By Sheila Dassatt
This is the “First Day of Summer” and the Fourth of July is fast approaching, so I thought I had an appropriate title for this article. How does this fit into the fishery? What does it mean to you?
Well, it is beyond coincidence, but my great grandmother, and my grandfather were both born on the Fourth of July, which was kind of neat when we were kids. We had quite a birthday celebration along with the festivities of the holiday. My great grandmother was born in Norway, so we ate quite well at our picnics! Then as time marched on, my sister-in-law, Cathy’s birthday is the Fifth of July, so the celebration lived on. What fun it always was, especially after our kids were born!
Back at that time, there were only three boat races, Jonesport, Stonington and Winter Harbor. Imagine that! It was a lot easier to get them all in because there was a little time in between to get your boat ready if you had any problems along the way. I can remember going to the Jonesport races when I was just a kid. My brother, Glenn lived for going to this race, so it became part of what we did, traditionally. When we had the boats up and going, Jonesport was the first race of the season. I think the first boat was the MARGUERITE G., which Glenn acquired from James Preston. She was quite a popular wooden lobster boat that won quite a few races in her day.
During this time, the RED BARON was in the making, so the MARGUERITE G. was sold back to James Preston. She had a lot of sentimental value to Jim, and Glenn wanted him to have her back if he wanted. Also, it was time to move on to the newly built fiberglass boat, which was a newer concept at that time. The industry was fast moving from wood to fiberglass hulls. According to the new theory, the fiberglass boat was easier to maintain and could be readied for the water a lot quicker and easier.
This was all the beginning of the new challenge for the World’s Fastest Cup Race in Jonesport on the Fourth of July. Glenn and Dad had the RED BARON and the Young Brothers of Corea had the SOPWITH CAMEL. So began the saga of the Charles Schultz cartoon, the Ballad of Snoopy and the Red Baron. The SOPWITH CAMEL was the name of Snoopy’s World War I fighting plane of England and the RED BARON was the fighting plan of Baron Von Richthofen of Germany. And this was how it all began! Along the way, there was also Benny Beal with his famous BENNY’S BITCH, which was also an interesting story. I don’t know the exacts. At that time, Andrew Gove had the LOVE BOAT, and later on had UNCLE’S U.F.O. which was also a great addition to the original Heyday. What fun it was to watch Dad and Andrew in a race with each other! They were the oldest “teenagers” on the course at the time. There was also Richard Duffy with the MICHELLE, which was also a contender.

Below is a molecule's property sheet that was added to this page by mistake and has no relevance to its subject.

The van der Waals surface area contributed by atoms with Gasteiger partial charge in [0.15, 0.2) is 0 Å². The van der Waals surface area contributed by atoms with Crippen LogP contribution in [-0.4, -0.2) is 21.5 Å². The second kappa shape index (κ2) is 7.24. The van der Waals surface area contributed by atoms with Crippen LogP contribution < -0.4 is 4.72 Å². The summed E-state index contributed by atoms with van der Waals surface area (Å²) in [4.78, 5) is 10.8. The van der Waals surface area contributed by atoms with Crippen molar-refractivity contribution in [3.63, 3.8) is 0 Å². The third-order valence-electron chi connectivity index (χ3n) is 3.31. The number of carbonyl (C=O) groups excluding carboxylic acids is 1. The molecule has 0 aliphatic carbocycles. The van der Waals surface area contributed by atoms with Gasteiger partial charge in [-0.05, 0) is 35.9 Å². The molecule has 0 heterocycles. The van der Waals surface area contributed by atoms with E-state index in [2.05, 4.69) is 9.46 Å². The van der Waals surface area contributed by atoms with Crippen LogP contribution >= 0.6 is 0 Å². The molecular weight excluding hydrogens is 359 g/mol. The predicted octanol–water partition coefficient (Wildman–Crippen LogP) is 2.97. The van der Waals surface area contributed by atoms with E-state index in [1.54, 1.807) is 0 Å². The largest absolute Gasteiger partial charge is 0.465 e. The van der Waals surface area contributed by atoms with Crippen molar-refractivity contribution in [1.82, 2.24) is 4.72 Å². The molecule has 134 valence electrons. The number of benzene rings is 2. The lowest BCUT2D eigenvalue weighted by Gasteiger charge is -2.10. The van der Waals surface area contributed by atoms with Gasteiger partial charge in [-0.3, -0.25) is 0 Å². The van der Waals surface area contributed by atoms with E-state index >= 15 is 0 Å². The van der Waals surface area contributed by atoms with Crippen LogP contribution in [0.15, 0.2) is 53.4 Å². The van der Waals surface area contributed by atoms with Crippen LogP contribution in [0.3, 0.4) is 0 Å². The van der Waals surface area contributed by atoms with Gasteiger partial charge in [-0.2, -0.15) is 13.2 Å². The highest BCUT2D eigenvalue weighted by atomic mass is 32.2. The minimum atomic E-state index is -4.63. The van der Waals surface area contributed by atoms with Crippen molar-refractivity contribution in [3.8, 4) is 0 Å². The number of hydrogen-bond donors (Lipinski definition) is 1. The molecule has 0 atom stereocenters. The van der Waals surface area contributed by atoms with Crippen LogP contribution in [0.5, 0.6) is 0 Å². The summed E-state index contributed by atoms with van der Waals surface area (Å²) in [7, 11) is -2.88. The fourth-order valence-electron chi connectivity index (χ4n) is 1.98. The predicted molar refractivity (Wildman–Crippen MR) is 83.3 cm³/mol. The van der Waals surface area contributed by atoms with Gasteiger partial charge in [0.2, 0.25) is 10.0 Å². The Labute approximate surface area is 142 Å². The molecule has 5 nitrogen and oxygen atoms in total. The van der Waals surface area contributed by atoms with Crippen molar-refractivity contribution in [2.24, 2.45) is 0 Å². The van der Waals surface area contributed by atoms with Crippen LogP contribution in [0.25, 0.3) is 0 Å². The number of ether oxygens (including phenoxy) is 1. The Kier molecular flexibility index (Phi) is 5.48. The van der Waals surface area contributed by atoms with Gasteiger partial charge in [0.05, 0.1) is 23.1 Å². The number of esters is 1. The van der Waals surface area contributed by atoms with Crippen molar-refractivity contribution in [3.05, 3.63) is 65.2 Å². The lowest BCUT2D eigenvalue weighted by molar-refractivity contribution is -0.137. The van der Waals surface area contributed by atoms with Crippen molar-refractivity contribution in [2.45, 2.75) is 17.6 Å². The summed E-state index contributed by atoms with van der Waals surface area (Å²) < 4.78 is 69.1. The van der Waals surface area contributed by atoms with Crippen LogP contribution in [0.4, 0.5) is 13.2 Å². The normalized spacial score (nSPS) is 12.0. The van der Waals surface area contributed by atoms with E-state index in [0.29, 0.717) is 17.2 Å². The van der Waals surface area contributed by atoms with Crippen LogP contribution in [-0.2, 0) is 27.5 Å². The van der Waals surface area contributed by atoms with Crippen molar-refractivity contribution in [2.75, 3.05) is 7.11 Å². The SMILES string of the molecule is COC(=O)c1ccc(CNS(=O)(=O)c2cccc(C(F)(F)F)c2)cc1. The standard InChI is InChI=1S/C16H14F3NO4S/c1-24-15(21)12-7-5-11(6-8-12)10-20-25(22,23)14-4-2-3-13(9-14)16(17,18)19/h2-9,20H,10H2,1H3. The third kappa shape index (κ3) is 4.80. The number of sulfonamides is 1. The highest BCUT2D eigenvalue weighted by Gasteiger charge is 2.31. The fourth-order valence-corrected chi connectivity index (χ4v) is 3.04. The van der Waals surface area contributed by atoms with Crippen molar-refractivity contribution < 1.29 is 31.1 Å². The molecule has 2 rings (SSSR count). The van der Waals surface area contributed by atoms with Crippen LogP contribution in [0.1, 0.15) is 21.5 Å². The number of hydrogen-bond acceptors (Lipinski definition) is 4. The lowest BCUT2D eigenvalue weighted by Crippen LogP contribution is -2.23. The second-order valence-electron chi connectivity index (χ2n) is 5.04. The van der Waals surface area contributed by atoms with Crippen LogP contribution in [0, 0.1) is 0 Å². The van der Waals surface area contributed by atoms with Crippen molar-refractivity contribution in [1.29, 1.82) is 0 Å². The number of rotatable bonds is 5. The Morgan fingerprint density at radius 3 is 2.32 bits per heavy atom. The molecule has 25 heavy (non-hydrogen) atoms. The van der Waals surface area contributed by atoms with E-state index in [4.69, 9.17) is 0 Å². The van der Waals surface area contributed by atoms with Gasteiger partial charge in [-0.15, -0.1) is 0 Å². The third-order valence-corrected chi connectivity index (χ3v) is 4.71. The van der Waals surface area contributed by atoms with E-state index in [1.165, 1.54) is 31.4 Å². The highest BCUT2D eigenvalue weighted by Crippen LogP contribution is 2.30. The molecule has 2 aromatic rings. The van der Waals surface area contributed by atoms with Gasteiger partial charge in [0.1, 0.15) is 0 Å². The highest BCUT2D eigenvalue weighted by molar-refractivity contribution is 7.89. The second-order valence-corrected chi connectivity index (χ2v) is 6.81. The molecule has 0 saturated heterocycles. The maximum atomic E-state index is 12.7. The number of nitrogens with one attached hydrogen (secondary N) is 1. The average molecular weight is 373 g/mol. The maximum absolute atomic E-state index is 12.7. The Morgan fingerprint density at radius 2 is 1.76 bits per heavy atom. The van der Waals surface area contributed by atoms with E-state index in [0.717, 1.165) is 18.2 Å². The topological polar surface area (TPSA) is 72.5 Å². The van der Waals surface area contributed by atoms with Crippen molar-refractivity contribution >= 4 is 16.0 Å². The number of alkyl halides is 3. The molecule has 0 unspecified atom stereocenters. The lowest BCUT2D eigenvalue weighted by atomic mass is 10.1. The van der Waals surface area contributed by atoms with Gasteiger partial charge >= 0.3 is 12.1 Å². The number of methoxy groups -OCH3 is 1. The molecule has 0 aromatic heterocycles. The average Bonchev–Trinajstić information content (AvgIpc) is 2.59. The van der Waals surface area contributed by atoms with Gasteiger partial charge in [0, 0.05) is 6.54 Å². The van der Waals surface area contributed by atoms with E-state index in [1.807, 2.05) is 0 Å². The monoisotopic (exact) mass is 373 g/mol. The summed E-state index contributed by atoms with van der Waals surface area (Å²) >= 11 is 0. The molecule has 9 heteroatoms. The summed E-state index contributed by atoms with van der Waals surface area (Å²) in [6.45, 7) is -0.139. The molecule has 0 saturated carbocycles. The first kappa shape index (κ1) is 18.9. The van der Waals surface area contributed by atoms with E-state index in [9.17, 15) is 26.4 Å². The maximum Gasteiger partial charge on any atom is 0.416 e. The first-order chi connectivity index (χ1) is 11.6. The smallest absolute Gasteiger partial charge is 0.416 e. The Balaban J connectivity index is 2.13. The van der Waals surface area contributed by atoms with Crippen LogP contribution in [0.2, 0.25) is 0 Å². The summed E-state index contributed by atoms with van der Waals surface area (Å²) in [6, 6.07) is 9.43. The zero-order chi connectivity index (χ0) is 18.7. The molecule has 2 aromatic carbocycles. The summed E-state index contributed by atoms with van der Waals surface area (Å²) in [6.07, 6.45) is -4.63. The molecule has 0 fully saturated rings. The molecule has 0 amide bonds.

Another great contender was Sidney Eaton with LI’L JAN. I believe Sid was the one that would go out to haul and show up at the races full throttle and finish his haul on the same day! (so they say). Always on the throttle and having fun doing it. There were plenty more of these guys, I don’t think I can name them all, but this is how the Lobster Boat Racing Hall of Fame came into being. I am so glad that they did, so these guys will never be forgotten.
So, the Fourth of July was very special to all of us. The family would pack the coolers and get ready to head to Jonesport in hopes of the “Title.” Then Stonington Races came along, which was also a big blast from the past. One year the dance at the Legion Pavilion was so crowded and heavy with dancing that the floor broke. That was also one of those memories. It was a great place for us to always have a family gathering, being that we’re all from Stonington. I have always been pretty fortunate that the race would fall on my birthday, which it does this year too. That was always cause for a celebration picnic.
Then the last race of the season was the Winter Harbor Lobster Festival Race. If you hadn’t won your race by then, this was your last chance and final hurrah for the season! This was always a special race to us. Keith Young put his all into preparing for this race and the festivities were always great. One morning, Dad decided to wake up the whole town, all was quiet, the boats were all nestled in from the festivities of the night before and he started the RED BARON. He always said, “When I’m awake, everyone is going to be awake.” People came crashing out of their boats to see what the noise was, which was the BARON. I don’t’ know how popular he was that morning, but we all got quite a chuckle out of it. This was one of those wake up calls to end the season on a fun note.
I don’t know how you all celebrate your Fourth of July, but it is still a very special time to remember what it is all about, Independence Day. Please enjoy your families and friends on that holiday and make sure that you make your own memories. Have a heyday of your own and love doing it. Those days don’t last forever, but we can make new memories for the next generation! Enjoy the season and have a safe and prosperous one!